For the Apostle Paul, that's why he could look at his past, both the good and the bad, and count it as loss. That's why he could humbly evaluate his own spiritual condition and say, "Lord, I’m still needy. I still need you." That's why he could put his past behind him and not rest on his successes or cower under his failures because he understood that Jesus pursued him and is calling him to pursue Christ in return. Then because this prize is the greatest source of joy and encouragement, here he says, "Brethren, I do not regard myself as having laid hold of it yet; but one thing I do: forgetting what lies behind and reaching forward to what lies ahead, I press on toward the goal for the prize of the upward call of God." What is that prize? What is it he is really reaching toward? What does he want? What is the fulfillment of his work and his passionate pursuit of Christ? It's to know him. It's to be found in him. It's to love him. It's to experience his joys and blessing and Paul understood this: that he understood that the greatest source of joy and encouragement did not come from his circumstances, it came from his relationship to Christ.

And after spending four years wrongly imprisoned, you might think that would be kind of challenging to get your head around, especially when you were cold. Especially when you were bored. Especially when you were frustrated at the incompetence of people who were above you. Remember, Paul is in Rome because he appealed to Caesar after having been imprisoned by Felix and Festus for a number of years. You see, for Paul to live as a growing citizen meant that he was not only going to humbly evaluate his condition, and so should we, it meant that he would not only put his past in its place, like we should, not only that he would passionately pursue Christ, but also that he would rest in the grace of God so that we can follow proper examples.

IV. Rest in God’s grace so we can follow the proper examples (v. 15-19)

Notice what he says again in verse 15, "Let us therefore, as many as are perfect, have this attitude; and if in anything you have a different attitude, God will reveal that also to you; however, let us keep living by that same standard to which we have attained. Brethren, join in following my example, and observe those who walk according to the pattern you have in us. For many walk, of whom I often told you, and now tell you even weeping, that they are enemies of the cross of Christ, whose end is destruction, whose god is their appetite, and whose glory is in their shame, who set their minds on earthly things." In other words, he says, "Now, I want you to rest in God's grace so that you can follow the proper examples." He says, "Brothers," he appeals to them as a family member. He says, "Hey guys, I want your attention here. I want you to follow the right examples. Join together in following my example." Just as we had seen earlier in the call to follow his example in chapter 2. Timothy, as well as Epaphroditus, now he comes right back to that same issue again and he's saying, "Guys, I want you to be united in agreeing to following the examples of people like me because I am suffering, yes, for the cause of Christ, but I’m also actively pursuing Gospel ministry while I’m suffering. I'm making it my goal or my purpose to be Christ like, to experience the fellowship of his sufferings and to know him more and so I want you to do the exact same thing. I want you to follow in my footsteps. I am out ahead. I want you to walk in my steps." He says, "I want you to carefully watch how godly people live." He says, "Observe," verse 17, "those who walk according to the pattern you have in us." So observe, pay attention.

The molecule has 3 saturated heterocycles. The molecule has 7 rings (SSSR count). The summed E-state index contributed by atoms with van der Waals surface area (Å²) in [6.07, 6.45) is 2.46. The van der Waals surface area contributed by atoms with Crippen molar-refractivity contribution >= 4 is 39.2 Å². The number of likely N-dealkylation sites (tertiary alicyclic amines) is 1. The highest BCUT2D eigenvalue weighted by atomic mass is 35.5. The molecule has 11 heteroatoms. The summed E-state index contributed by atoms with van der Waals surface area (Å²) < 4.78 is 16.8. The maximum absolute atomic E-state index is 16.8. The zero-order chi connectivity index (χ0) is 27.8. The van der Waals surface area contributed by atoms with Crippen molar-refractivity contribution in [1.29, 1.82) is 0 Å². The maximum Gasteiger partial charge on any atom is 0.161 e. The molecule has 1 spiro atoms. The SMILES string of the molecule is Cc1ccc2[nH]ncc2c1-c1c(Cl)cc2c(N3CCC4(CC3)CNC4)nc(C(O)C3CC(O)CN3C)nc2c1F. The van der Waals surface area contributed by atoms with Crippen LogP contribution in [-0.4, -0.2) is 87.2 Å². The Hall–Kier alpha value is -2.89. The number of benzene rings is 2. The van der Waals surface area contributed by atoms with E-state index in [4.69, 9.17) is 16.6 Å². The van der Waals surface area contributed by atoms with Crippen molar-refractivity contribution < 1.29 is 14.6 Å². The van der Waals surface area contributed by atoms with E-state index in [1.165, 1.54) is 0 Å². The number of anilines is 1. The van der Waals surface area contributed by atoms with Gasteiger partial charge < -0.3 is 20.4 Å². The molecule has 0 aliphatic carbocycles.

When we go hiking in the mountains, sometimes we come across an area that has snow on it and you think, "Man, this is like an awesome sledding hill," except you're going like 40 miles an hour down this thing and at the bottom are rocks. That's normally not a great place for things to be so you don't really want to slip and so here's how you walk across: one person leads, dig their feet in so that there is a nice little stepping pad, the next one and then what do the people do behind? They just follow right in the same steps, right? Because those are the locations that are safe and if you don't do that and you misstep and you start to fall and you get out of control, you're in big trouble. And what Paul says is, "Hey, I want you to observe. I want you to pay attention. I want you to put your foot in my path. I want you to take the next step. Look, carefully observe what I am doing and I want you to follow right after me because what I’m doing is seeking after God and I want you to do the same." It's like that ten year old who carefully watches his coach to learn how to correctly swing that bat or to make that shot or a worker who is carefully watching how to run that press or that powerful saw so that he's not injured. Instead, what Paul wants is them to carefully watch their faith so that they will be functioning just like the Apostle Paul did.

Then he says at the very opposite end of that, he says, "I want you to ignore those who are merely pretending to be Christians. In other words, I want you to ignore those whose message is very different than their lifestyle because here is the proper judgment about those individuals, their end is destruction. Their god is their appetite. Their glory is their shame." He says, "What I want you to do is I want you to ignore all of those examples, at least for the purpose of adopting them, that are wrong." You know, friends, there is absolutely no worse condition for a person to be in than to think that they're a believer in Christ when they're not. That's the worst condition. I much prefer talking to individuals in our counseling ministry, if I ask them, "Why should God let you into his heaven?" and they simply say, "He shouldn't," that person is far closer to the kingdom of God than the person who's going to give me 14 reasons why God should let them into his heaven because they get it. There is no worst condition to be in than to be in a condition where you think you're okay when you're really not. That's why we often talk and use the phrase, "Do you know that you know that you know?" One commentator said this, "Those who deliberately indulge in sin and repudiate the will of God, deny all that the cross of Christ stands for." They deny all that the cross stands for.